Vesicular Stomatitis Virus


Vesicular stomatitis virus (VSV) is the prototype rhabdovirus. It is an important animal pathogen that causes a disease, which is difficult to differentiate clinically from that caused by foot‐and‐mouth disease virus. Its broad host range, rapid lytic growth cycle, unique morphology and susceptibility to interferon have all contributed to its popularity as a model system in experimental virology. VSV has been employed frequently for the rapid assay of other more fastidious viruses or for detection of noncytopathogenic viruses exploiting the phenomenon of pseudotype formation. Coinfection of the rapidly cytolytic VSV and a noncytolytic enveloped virus, such as human immunodeficiency virus (HIV), generates an appreciable frequency of pseudotype particles in which infectious VSV nucleocapsids are enveloped by the envelope proteins of HIV. The yield of cytolytic virus after exposure to high‐titre anti‐VSV serum can detect and quantitate the presence of noncytolytic (e.g. HIV) virus.

Keywords: rhabdovirus; vesiculovirus; monopartite negative‐sense RNA viruses; DI particles; pseudotypes; reverse genetics

Figure 1.

Negatively stained electron micrograph of virions of Vesicular stomatitis Indiana virus. The striated structure of the nucleocapsid is visible in stain‐penetrated particles, and lengths of released unwound ribonucleoprotein are also visible. The original resolution of this image is×200000; it is reproduced here at×150000. Courtesy of J. Aitken, MRC Virology Unit, Glasgow.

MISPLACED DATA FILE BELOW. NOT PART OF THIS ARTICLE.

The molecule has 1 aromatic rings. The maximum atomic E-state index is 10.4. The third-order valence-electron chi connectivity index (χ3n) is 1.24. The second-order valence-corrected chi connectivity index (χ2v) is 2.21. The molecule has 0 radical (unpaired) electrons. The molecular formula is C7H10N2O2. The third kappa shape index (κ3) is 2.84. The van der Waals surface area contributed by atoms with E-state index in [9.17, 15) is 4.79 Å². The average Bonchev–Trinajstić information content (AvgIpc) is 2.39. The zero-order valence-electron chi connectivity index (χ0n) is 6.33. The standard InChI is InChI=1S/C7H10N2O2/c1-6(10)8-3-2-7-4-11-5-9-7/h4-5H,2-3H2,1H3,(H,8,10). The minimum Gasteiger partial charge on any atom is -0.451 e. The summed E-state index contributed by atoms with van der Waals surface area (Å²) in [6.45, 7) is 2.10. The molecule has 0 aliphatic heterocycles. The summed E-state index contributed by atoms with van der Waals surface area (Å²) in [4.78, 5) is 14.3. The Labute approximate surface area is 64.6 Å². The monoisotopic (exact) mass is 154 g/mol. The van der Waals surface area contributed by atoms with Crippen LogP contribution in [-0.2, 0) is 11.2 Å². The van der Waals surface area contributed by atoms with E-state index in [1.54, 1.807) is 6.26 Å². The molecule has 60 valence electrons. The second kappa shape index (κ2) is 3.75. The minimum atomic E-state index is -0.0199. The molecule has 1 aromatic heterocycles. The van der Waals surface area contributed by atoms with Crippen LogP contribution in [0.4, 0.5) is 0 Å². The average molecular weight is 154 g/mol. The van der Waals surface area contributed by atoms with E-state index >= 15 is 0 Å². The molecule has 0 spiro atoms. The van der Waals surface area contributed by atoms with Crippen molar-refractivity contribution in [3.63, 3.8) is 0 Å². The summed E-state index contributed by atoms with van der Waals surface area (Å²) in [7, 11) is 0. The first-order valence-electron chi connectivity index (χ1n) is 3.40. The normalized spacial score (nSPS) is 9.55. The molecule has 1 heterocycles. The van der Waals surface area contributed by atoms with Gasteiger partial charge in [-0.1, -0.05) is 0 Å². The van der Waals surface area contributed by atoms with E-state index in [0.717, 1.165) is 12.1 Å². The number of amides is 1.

Figure 2.

The 11161‐nucleotide genome of Vesicular stomatitis Indiana virus. The genome is represented 3′–5′ from left to right with the five genes represented approximately to scale. The numbers above the genome are the lengths in nucleotides of the individual genes, and the letters below and between the genes identify the intergenic nucleotides. The polarized decreasing abundance of the mRNA transcripts is represented diagrammatically below the genome, and the nucleocapsid‐associated replicative forms above the genome. Le, leader; nuc, nucleotides; RNP, ribonucleoprotein; Tr, trailer.



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Further Reading

Banerjee AK (1987) Transcription and replication of rhabdoviruses. Microbiological Reviews 51: 66–87.

Conzelmann KK (1996) Genetic manipulation of non‐segmented negative‐sense RNA viruses. Journal of General Virology 77: 381–389.

Tordo N, Benmansour A, Calisher CH et al. (2005) Rhabdoviridae. In: Fauquet CM, Mayo MA, Maniloff J et al. (eds) Virus Taxonomy. Eighth Report of the International Committeee on Virus Taxonomy., pp. 623–644. London: Elsevier Academic Press

Tordo N, Charlton K and Wandeler A (1998) Rhabdoviruses: rabies. In: Mahy BWJ and Collier L (eds) Topley and Wilson's Microbiology and Microbial Infections, 9th ed. vol. 1: Virology, pp. 665–692. London: Edward Arnold

Wagner RR (ed.) (1987) The Rhabdoviruses. New York: Plenum Press.

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Pringle, Craig R(Apr 2006) Vesicular Stomatitis Virus. In: eLS. John Wiley & Sons Ltd, Chichester. [doi: 10.1038/npg.els.0004307]